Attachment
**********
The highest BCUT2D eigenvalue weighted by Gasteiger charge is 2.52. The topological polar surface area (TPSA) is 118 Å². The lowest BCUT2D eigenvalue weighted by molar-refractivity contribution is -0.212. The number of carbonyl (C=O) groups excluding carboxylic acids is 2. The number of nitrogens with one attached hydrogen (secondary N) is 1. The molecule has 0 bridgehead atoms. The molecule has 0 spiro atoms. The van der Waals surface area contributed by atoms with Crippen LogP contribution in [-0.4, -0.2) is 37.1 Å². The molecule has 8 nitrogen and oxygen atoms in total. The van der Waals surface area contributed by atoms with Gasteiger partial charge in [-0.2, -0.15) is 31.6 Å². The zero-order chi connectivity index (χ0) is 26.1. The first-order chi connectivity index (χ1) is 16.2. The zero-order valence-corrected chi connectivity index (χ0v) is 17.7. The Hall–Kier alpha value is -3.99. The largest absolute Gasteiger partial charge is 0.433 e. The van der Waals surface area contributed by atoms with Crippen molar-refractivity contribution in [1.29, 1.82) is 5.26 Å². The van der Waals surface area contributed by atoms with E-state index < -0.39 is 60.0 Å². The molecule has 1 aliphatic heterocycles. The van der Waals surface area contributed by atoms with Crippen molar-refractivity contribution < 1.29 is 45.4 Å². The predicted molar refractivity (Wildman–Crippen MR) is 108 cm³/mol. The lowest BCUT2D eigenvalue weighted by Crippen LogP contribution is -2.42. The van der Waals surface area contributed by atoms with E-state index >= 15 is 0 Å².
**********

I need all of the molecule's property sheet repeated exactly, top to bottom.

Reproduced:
The highest BCUT2D eigenvalue weighted by Gasteiger charge is 2.52. The topological polar surface area (TPSA) is 118 Å². The lowest BCUT2D eigenvalue weighted by molar-refractivity contribution is -0.212. The number of carbonyl (C=O) groups excluding carboxylic acids is 2. The number of nitrogens with one attached hydrogen (secondary N) is 1. The molecule has 0 bridgehead atoms. The molecule has 0 spiro atoms. The van der Waals surface area contributed by atoms with Crippen LogP contribution in [-0.4, -0.2) is 37.1 Å². The molecule has 8 nitrogen and oxygen atoms in total. The van der Waals surface area contributed by atoms with Gasteiger partial charge in [-0.2, -0.15) is 31.6 Å². The zero-order chi connectivity index (χ0) is 26.1. The first-order chi connectivity index (χ1) is 16.2. The zero-order valence-corrected chi connectivity index (χ0v) is 17.7. The Hall–Kier alpha value is -3.99. The largest absolute Gasteiger partial charge is 0.433 e. The van der Waals surface area contributed by atoms with Crippen molar-refractivity contribution in [1.29, 1.82) is 5.26 Å². The van der Waals surface area contributed by atoms with E-state index < -0.39 is 60.0 Å². The molecule has 1 aliphatic heterocycles. The van der Waals surface area contributed by atoms with Crippen molar-refractivity contribution < 1.29 is 45.4 Å². The predicted molar refractivity (Wildman–Crippen MR) is 108 cm³/mol. The lowest BCUT2D eigenvalue weighted by Crippen LogP contribution is -2.42. The van der Waals surface area contributed by atoms with E-state index >= 15 is 0 Å².